For effective management of fall army worm in maize, the farmers are advised to apply two sprays of emamectin benzoate 5% SG 0.0025 % (5g/10 l of water) OR thiodicarb 75% WP 0.075 % (10 g/10 l of water) OR spinetoram 11.7% EC 0.012 % (10ml/10 l of water). First at initiation of pest infestation and second at 10-day interval. (JAU recommendation 2019)

Seed treatment:

With Cyantraniliprole 19.8% + Thiomethoxam 19.8% @ 4 ml per kg seed reported to offer protection up to 2-3 weeks after germination. Formulation is not registered in India and also has not been evaluated in AICRP programme. However, based on the feedback from seed growers this insecticide is giving protection. for 2- 3 weeks after germination)

First Window (seedling to early whorl stage):

To control FAW larvae at 5% damage to reduce hatchability of freshly laid eggs, spray 5% NSKE / Azadirachtin 1500 ppm @ 5ml/l of water.

Second window (mid whorl to late whorl stage):

To manage 2nd and 3d instars larvae at 10-20% damage spray Emamectin benzoate @ 0.4 g/l of water OR Thimethoxam 12.6% + lambda cyhalothrin 9.5% EC @ 0.5 ml/l of water OR Chlorantraniliprole 5% SC @ 0.3 ml/l of water.

Poison baiting:

Poison baiting is recommended for late instar larvae of second window. Keep the mixture of 10 kg rice bran + 2kg jaggery with 2-3 litres of water for 24 hours to ferment. Add l00g thiodicarb just half an hour before application in the field. The bait should be applied into the whorl of the plants.

Third Window (8 weeks after emergence to tasseling and post tasseling):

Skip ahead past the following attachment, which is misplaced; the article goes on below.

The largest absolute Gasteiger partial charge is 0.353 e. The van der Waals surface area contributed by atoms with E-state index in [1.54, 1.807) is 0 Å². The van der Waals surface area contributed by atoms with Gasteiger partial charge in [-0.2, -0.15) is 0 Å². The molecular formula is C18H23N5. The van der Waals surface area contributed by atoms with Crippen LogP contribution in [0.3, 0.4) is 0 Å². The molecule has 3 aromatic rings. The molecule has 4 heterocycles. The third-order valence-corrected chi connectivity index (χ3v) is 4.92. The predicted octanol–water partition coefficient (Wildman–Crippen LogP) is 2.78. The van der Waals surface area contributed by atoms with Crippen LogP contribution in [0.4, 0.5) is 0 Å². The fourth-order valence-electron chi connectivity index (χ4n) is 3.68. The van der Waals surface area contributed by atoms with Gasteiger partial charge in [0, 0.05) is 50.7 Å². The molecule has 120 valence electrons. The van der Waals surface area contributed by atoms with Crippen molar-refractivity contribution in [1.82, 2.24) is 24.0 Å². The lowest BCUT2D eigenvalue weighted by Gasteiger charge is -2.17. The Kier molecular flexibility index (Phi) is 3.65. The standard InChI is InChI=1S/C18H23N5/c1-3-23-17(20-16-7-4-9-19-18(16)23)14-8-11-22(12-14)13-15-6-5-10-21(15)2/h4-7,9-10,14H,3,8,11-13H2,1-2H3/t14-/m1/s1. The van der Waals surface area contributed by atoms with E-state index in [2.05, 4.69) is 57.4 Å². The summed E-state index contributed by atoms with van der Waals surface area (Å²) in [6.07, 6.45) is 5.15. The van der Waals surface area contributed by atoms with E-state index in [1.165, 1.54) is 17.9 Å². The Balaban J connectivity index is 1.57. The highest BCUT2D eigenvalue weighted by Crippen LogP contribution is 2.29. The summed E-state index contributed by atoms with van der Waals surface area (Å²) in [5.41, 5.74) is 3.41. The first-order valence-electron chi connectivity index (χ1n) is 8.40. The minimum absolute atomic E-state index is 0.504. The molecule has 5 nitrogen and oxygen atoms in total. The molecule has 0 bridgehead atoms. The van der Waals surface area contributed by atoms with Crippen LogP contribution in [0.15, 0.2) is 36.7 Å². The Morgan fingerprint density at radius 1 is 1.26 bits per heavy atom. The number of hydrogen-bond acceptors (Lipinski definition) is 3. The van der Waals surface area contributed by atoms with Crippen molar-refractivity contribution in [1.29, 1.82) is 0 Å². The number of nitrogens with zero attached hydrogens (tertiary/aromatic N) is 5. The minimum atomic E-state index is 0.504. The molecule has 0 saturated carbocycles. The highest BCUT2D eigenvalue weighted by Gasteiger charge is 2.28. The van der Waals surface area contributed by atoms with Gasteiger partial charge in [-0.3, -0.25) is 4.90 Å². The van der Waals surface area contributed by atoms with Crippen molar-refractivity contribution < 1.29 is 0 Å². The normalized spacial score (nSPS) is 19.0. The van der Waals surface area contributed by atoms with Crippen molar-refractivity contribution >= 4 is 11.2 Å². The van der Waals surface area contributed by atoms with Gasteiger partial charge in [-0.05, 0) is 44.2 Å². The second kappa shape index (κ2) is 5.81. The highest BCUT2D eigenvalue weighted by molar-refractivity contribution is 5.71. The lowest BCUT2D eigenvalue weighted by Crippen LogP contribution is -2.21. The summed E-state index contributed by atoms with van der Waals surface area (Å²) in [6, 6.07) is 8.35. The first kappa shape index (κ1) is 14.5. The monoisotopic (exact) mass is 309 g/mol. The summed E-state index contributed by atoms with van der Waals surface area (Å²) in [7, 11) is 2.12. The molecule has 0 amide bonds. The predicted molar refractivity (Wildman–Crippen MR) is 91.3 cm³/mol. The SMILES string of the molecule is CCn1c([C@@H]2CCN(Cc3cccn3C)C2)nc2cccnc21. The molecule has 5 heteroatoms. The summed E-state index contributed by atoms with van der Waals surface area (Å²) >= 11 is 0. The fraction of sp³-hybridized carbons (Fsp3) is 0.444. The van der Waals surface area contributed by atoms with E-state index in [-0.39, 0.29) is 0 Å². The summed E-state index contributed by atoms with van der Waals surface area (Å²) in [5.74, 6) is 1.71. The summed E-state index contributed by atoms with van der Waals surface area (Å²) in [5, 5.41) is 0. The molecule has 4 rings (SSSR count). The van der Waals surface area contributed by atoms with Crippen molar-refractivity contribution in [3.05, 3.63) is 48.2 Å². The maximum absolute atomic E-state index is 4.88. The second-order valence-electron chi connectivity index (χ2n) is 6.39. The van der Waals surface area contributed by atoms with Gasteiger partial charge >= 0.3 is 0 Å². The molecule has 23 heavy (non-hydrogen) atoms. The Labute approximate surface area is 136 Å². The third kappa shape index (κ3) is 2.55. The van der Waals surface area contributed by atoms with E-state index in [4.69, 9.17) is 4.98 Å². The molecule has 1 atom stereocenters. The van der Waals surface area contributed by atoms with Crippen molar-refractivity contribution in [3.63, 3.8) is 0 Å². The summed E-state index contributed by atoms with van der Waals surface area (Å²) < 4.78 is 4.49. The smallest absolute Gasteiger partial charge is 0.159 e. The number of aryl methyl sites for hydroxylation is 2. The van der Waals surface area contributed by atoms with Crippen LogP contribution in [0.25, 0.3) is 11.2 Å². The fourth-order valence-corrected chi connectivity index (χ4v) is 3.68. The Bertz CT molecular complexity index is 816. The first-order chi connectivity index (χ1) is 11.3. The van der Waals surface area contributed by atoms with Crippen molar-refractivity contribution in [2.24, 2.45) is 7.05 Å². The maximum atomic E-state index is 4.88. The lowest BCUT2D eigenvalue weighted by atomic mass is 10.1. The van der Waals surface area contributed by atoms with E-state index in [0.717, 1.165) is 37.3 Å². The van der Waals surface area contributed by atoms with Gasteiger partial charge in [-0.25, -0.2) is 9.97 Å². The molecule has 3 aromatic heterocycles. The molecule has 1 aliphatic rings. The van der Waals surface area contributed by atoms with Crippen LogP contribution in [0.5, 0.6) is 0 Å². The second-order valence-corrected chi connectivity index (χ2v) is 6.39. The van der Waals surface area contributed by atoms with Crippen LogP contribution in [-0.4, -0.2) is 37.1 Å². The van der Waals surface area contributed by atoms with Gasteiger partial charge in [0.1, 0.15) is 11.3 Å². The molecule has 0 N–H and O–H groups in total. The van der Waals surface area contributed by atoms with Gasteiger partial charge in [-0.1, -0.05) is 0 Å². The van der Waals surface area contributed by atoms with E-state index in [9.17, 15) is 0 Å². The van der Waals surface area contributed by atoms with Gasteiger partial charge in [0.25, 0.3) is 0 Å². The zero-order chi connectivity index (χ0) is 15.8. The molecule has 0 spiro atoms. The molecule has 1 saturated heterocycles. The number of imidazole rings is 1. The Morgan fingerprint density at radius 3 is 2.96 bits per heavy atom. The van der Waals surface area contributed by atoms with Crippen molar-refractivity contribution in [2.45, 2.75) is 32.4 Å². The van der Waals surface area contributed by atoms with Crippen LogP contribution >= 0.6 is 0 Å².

Insecticide management is not cost effective at this stage. Hand picking of the larvae is advisable.

Note: All the sprays should be ditected towards whorl and either in the early hours of the day or in the evening time. (ICAR recommendation 2019)


Farmer Field Schools (FFS): Farmer education and community action are important elements in the strategy to best manage FAW populations. Sound understanding of biology and ecology of the pest, monitoring at community and field level and fine-tuning management strategies underpin community action.

Organizing Prize Competitions: Food and Agriculture organization has arranged fall armyworm Tech Prize competition for supporting innovation and strategies for the better control of fall armyworm.

Mobile Applications: Different mobile applications which provides identification guideline about the pest such as “Plantvillage Nuru”. ( FAO, 2017)


  • Application and timely plant protection measures to avoid spread of the insect from the abandoned crop.
  • Creation of awareness among important stake holders through trainings /group discussions.
  • Community based and area-wide approach for implementing management strategies.


CABI, 2017. Fall Armyworm: Impacts and Implications for Africa. Evidence Note (Summary Version), September 2017. www.invasive-species.org/fawevidencenote.

Luginbill, P. (1928). The Fall Armyworm. USDA Technical Bulletin 34.pp 91.

Arthur, V.; Arthur, P. B. and Machi, A. R. (2016). Pupation, adult emergence, and F1 egg hatch after irradiation of Spodoptera frugiperda (Lepidoptera: Noctuidae) last instars. Florida Entomologist, 99 (2):59-60.


Bavisa Rupa V.1, Ginoya Aarti V.2 and Delvadiya Indrajay R.

Department of agricultural entomology 1, Seed science and technology2, Genetics and plant breeding

College of agriculture, Junagadh agriculture university, junagadh (362001) Gujarat, India

E-mail- This email address is being protected from spambots. You need JavaScript enabled to view it.

कृषि‍सेवा मे लेख भेजें

Submit article for publication